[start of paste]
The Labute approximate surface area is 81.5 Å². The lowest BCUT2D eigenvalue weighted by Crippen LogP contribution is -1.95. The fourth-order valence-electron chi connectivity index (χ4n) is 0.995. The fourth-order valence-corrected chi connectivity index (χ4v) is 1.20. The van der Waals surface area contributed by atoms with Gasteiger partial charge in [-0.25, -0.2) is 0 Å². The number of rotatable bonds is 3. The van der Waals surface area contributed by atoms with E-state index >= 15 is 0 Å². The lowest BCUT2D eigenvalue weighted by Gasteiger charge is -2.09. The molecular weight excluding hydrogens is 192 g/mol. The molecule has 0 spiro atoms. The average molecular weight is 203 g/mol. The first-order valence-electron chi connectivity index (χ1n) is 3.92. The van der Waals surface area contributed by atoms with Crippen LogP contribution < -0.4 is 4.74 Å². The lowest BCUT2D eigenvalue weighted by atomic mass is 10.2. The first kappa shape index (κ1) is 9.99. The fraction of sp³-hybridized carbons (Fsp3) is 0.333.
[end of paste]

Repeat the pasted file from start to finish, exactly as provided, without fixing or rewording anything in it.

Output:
The Labute approximate surface area is 81.5 Å². The lowest BCUT2D eigenvalue weighted by Crippen LogP contribution is -1.95. The fourth-order valence-electron chi connectivity index (χ4n) is 0.995. The fourth-order valence-corrected chi connectivity index (χ4v) is 1.20. The van der Waals surface area contributed by atoms with Gasteiger partial charge in [-0.25, -0.2) is 0 Å². The number of rotatable bonds is 3. The van der Waals surface area contributed by atoms with E-state index >= 15 is 0 Å². The lowest BCUT2D eigenvalue weighted by Gasteiger charge is -2.09. The molecular weight excluding hydrogens is 192 g/mol. The molecule has 0 spiro atoms. The average molecular weight is 203 g/mol. The first-order valence-electron chi connectivity index (χ1n) is 3.92. The van der Waals surface area contributed by atoms with Crippen LogP contribution < -0.4 is 4.74 Å². The lowest BCUT2D eigenvalue weighted by atomic mass is 10.2. The first kappa shape index (κ1) is 9.99. The fraction of sp³-hybridized carbons (Fsp3) is 0.333.